Richard Bell's Wild West Yorkshire Nature Diary, Wednesday, 30th June 2010
I'M A GREAT FAN of big glossy books about British wildlife; my latest is the stunningly designed Dorling Kindersley/RSPB Wildlife of Britain; the Definitive Visual Guide (2008) - the book equivalent of widescreen television - a sumptuous tour of habitats, while, going back to 1973 to my student days, the AA Book of the British Countryside went for as an A to Z encyclopedic format. I tried to make it even more comprehensive by stuffing newspaper articles, postcards and leaflets in the appropriate sections of the book, a sign of my enthusiasm for the book and for my studies in natural history. It was an inspiration to me, a benchmark to attempt to achieve in my ambitious student project A Sketchbook of the Natural History of the Country Round Wakefield.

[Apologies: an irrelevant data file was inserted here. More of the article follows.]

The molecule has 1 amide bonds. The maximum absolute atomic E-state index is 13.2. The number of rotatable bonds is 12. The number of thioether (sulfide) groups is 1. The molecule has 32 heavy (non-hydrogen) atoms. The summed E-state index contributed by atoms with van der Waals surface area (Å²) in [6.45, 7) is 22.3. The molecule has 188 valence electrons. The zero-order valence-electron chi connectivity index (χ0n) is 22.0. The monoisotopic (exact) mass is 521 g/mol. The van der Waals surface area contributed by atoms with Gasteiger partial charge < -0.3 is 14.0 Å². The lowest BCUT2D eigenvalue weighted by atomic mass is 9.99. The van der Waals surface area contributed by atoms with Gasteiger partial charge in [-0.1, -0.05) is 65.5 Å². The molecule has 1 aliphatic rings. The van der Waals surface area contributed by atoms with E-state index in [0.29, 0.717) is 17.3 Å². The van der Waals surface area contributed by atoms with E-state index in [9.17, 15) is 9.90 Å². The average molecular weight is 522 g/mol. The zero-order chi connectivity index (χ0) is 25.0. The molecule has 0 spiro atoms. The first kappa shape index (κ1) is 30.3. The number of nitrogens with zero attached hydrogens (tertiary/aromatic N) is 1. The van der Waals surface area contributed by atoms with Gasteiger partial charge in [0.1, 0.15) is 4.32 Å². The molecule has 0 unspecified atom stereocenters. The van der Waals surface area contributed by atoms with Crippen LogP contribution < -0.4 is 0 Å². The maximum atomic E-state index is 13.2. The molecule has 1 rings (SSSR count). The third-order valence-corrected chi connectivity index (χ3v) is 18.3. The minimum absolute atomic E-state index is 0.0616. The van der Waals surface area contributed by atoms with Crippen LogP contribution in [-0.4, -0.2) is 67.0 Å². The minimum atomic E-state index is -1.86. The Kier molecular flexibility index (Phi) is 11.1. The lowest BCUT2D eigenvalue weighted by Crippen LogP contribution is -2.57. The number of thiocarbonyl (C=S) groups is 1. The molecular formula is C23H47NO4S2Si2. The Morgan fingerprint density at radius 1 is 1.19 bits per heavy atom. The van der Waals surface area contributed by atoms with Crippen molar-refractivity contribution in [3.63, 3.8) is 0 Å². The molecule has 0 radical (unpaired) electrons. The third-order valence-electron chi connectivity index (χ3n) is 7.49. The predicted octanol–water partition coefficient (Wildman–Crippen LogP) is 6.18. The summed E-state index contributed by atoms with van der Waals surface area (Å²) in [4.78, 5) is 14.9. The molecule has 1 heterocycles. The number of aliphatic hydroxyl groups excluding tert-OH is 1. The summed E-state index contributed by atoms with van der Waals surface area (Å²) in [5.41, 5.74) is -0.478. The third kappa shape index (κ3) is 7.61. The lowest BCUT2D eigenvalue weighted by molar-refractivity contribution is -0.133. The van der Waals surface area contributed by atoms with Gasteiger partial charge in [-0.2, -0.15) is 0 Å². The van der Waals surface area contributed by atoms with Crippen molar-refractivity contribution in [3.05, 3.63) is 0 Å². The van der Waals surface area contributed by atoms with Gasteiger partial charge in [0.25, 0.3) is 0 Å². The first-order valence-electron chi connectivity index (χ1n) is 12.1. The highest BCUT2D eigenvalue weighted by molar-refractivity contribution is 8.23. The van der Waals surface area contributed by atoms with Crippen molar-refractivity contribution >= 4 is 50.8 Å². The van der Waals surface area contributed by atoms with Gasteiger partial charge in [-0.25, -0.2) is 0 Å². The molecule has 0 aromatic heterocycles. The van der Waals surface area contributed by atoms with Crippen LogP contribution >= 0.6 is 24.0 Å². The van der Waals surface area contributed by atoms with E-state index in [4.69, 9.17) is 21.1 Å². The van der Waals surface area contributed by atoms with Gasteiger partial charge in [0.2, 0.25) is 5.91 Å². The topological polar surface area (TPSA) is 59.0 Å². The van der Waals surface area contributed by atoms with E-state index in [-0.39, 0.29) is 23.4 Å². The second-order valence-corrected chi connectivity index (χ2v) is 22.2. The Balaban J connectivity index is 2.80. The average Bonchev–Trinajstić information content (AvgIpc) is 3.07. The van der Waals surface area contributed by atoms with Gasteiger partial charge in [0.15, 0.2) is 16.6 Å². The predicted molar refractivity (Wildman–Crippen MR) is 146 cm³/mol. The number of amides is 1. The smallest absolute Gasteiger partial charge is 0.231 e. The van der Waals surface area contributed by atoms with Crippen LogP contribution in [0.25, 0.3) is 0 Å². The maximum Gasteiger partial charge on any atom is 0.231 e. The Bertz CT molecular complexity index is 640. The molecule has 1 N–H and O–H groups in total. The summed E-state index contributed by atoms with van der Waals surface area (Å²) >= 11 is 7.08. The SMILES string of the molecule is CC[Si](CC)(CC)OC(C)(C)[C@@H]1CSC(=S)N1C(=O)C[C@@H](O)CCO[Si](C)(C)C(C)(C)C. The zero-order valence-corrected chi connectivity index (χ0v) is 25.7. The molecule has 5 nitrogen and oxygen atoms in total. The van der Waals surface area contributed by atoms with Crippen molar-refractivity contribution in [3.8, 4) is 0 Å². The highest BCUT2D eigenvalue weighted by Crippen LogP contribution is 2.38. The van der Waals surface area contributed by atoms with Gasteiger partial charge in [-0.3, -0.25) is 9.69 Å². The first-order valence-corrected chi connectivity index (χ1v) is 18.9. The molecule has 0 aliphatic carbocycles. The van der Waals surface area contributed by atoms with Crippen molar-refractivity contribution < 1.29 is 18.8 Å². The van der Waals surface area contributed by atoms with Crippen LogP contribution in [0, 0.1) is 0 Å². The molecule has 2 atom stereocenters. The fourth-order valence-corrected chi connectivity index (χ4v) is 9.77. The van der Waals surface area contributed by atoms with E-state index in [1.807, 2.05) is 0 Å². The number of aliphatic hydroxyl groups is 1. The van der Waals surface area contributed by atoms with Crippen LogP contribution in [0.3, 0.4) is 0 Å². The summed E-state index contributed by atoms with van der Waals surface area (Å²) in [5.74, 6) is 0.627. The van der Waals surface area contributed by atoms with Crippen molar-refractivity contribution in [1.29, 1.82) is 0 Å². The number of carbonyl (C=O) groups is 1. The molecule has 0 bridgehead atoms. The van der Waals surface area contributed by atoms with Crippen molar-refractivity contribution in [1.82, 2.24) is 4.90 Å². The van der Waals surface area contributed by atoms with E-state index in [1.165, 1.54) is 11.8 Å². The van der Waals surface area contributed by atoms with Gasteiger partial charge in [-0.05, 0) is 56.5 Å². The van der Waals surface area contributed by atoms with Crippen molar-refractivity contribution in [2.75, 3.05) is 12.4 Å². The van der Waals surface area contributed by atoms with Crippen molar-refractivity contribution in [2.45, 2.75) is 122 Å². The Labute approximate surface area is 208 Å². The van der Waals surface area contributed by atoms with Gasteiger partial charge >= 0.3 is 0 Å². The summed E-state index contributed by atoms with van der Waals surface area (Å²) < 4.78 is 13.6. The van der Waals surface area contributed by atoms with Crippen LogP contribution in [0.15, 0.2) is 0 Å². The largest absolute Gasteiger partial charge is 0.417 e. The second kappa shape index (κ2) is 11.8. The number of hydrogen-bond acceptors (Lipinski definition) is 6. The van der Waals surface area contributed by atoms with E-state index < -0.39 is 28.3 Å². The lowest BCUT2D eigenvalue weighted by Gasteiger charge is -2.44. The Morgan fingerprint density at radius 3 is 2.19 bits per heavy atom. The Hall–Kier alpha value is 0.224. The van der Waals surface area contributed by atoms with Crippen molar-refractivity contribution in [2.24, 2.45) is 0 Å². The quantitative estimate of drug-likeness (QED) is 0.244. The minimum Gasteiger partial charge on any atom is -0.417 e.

The Countryside Detective (Reader's Digest, 2000), which I'm currently reading, must rate as one of the most approachable of large format natural histories because, instead of being written as a habitat-based field guide or an encyclopedia of country lore, it presents natural history as observations that you can use as the basis for detective work. It really makes you feel that you could go out and discover things and understand how details fit into a wider picture.
For instance, in the summer meadows sections there's a double-page
spread on cowpats and their ecology; the insects, birds and mammals associated
with them. Who would have thought that cowpats could be so interesting?